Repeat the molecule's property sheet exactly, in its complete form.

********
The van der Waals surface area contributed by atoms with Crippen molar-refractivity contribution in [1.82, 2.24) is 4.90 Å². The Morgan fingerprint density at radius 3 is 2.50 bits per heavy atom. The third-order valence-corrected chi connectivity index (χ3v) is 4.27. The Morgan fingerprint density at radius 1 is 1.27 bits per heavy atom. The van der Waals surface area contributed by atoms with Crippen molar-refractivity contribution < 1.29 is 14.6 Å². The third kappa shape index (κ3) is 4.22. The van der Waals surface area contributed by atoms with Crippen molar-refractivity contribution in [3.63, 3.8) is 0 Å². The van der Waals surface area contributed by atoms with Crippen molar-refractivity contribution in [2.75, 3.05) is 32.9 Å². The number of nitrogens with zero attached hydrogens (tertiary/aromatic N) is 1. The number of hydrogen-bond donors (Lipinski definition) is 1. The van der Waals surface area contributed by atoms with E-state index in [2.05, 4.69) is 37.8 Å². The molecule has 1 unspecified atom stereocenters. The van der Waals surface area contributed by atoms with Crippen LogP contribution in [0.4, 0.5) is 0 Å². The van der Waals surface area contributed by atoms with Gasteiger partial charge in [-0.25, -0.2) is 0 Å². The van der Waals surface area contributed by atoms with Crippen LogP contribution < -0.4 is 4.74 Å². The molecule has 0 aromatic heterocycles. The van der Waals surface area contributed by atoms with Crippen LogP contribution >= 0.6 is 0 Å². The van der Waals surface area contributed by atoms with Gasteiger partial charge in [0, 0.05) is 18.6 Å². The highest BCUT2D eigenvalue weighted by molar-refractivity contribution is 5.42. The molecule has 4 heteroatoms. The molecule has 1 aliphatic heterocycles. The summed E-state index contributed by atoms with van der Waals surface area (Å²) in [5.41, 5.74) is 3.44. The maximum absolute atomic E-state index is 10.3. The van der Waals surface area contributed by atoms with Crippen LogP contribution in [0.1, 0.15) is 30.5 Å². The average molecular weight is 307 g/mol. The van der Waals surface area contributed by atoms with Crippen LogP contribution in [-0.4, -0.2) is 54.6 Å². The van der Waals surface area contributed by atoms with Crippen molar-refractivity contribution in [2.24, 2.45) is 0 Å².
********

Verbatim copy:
The van der Waals surface area contributed by atoms with Crippen molar-refractivity contribution in [1.82, 2.24) is 4.90 Å². The Morgan fingerprint density at radius 3 is 2.50 bits per heavy atom. The third-order valence-corrected chi connectivity index (χ3v) is 4.27. The Morgan fingerprint density at radius 1 is 1.27 bits per heavy atom. The van der Waals surface area contributed by atoms with Crippen molar-refractivity contribution < 1.29 is 14.6 Å². The third kappa shape index (κ3) is 4.22. The van der Waals surface area contributed by atoms with Crippen molar-refractivity contribution in [3.63, 3.8) is 0 Å². The van der Waals surface area contributed by atoms with Crippen molar-refractivity contribution in [2.75, 3.05) is 32.9 Å². The number of nitrogens with zero attached hydrogens (tertiary/aromatic N) is 1. The number of hydrogen-bond donors (Lipinski definition) is 1. The van der Waals surface area contributed by atoms with E-state index in [2.05, 4.69) is 37.8 Å². The molecule has 1 unspecified atom stereocenters. The van der Waals surface area contributed by atoms with Crippen LogP contribution in [0.4, 0.5) is 0 Å². The van der Waals surface area contributed by atoms with Gasteiger partial charge in [-0.25, -0.2) is 0 Å². The van der Waals surface area contributed by atoms with Crippen LogP contribution < -0.4 is 4.74 Å². The molecule has 0 aromatic heterocycles. The van der Waals surface area contributed by atoms with Crippen LogP contribution >= 0.6 is 0 Å². The van der Waals surface area contributed by atoms with Gasteiger partial charge in [0, 0.05) is 18.6 Å². The highest BCUT2D eigenvalue weighted by molar-refractivity contribution is 5.42. The molecule has 4 heteroatoms. The molecule has 1 aliphatic heterocycles. The summed E-state index contributed by atoms with van der Waals surface area (Å²) in [5.41, 5.74) is 3.44. The maximum absolute atomic E-state index is 10.3. The van der Waals surface area contributed by atoms with Crippen LogP contribution in [0.1, 0.15) is 30.5 Å². The average molecular weight is 307 g/mol. The van der Waals surface area contributed by atoms with Crippen LogP contribution in [-0.4, -0.2) is 54.6 Å². The van der Waals surface area contributed by atoms with Crippen molar-refractivity contribution in [2.24, 2.45) is 0 Å².